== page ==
How did I get here? To this moment in which I’m 46 years old, no savings or retirement, sitting on my couch that is in my mom’s living room, looking for a job and groaning as I write sincere cover letters, and it’s Monday. In the past year, I quit a stable job with the state, moved across the country for pretend love, spent nearly a year either unemployed or underemployed (hence the blown out savings), had the “talk” which ended the relationship, moved back across the country with nothing, found and quit a job that clouded my soul, and here I sit. Also, “Sisters” is on the television.
I reminisce on my time in Alabama, working on a graduate degree as a non-traditional student. I thought that because I was so good at being a corporate trainer for a cosmetic company, then surely I could take that experience and be even better as a college teacher. So I quit and became a fulltime student. I started with an AS in Geosciences and completed that just to avoid repeating any core credits I took in the 90s. Transferred to the university—thanks to not repeating any old classes—and earned a Bachelor of Science in Geography. God I loved those two years. I suffered with the old “imposter syndrome” terribly. Even now I don’t start things because I’m intimidated, but I have a lot of confidence so it doesn’t make sense. Because of that, I struggled to get applications to universities for a graduate degree. I wasn’t clear on what I wanted to study—yes I was, the topic didn’t exactly exist—so I had a hard time finding places to go and convincing them to accept me. I took a tour of a university in Alabama and members of the American Studies department were sold on my strange idea and welcomed me. With a rare fellowship no less!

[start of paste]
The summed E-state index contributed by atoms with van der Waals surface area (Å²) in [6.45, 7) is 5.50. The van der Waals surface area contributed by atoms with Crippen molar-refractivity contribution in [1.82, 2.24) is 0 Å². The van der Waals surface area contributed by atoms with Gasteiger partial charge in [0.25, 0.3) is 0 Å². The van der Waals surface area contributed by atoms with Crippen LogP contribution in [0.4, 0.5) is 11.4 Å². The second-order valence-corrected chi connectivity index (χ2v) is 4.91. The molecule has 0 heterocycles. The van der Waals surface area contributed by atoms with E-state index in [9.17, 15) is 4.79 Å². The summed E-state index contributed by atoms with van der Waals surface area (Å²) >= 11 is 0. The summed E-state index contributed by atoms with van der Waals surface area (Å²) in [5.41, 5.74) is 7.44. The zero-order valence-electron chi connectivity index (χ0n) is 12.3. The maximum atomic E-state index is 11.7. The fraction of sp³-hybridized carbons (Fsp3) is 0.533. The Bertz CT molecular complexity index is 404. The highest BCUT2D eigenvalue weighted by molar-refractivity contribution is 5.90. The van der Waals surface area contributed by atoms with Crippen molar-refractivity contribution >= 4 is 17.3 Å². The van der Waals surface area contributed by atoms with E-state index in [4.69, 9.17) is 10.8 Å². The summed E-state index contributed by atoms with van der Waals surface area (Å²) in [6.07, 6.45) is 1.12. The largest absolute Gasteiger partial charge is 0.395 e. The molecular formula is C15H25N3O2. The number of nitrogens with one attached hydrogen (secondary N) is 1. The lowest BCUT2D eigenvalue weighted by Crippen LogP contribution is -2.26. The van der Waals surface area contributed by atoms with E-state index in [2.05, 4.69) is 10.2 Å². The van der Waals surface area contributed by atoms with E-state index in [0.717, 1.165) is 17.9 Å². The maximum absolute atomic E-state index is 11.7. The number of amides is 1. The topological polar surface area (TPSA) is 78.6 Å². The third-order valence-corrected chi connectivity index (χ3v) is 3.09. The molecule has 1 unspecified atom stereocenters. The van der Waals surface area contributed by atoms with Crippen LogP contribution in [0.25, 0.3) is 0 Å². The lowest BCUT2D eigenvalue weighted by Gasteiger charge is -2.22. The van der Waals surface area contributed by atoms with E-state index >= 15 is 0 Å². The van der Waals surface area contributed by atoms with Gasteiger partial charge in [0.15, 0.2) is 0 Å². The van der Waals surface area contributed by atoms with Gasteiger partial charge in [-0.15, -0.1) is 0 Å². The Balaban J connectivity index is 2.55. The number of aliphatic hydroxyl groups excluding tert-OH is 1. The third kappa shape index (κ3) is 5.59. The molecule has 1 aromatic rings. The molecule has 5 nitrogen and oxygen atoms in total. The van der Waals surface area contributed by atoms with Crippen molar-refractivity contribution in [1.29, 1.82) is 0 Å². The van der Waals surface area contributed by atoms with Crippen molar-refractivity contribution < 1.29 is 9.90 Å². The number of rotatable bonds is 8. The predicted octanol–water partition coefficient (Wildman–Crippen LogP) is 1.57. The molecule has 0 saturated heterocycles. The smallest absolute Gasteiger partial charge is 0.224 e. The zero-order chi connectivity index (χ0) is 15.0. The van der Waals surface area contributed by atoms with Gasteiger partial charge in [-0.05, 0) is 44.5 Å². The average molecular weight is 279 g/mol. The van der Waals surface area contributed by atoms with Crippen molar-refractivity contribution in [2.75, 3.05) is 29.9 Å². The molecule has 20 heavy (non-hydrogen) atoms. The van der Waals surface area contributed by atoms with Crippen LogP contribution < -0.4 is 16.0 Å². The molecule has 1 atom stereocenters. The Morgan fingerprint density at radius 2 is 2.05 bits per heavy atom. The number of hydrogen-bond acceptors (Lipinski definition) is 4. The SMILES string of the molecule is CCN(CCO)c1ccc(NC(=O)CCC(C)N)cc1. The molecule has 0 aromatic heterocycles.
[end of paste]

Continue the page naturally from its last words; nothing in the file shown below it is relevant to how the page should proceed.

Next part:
In the 2 years I was in Alabama, I totaled my car on slick roads in the rain, I was in the worst tornado in recorded American history, and I broke my leg on a porch and still have the 6 screws in place. I worked hard and finished strong. I didn’t study what I originally planned, but my curiosity led to so many other topics. I didn’t continue with my plan to teach because 1) I didn’t want to be constantly stressed out any more and 2) I taught a class. The students I liked, the business behind the scenes—not so much. Oh my goodness, if I could just be a student forever I would be set.
I am hoping that I just had a bad luck year and it is over now. However, I consistently repeat circumstances that I create. How do I define my dream job (I think I just want to be paid to be someone’s aunt (that’s another story)), while I have no income and questionable opportunity around here? How do I address my security needs (benefits, retirement, rainy-day fund) while not getting trapped in a stable position that doesn’t tweak my curiosity and doesn’t make me feel like I’ve given up? All the while, having no idea what I want to do.
This is where I start; this is mine.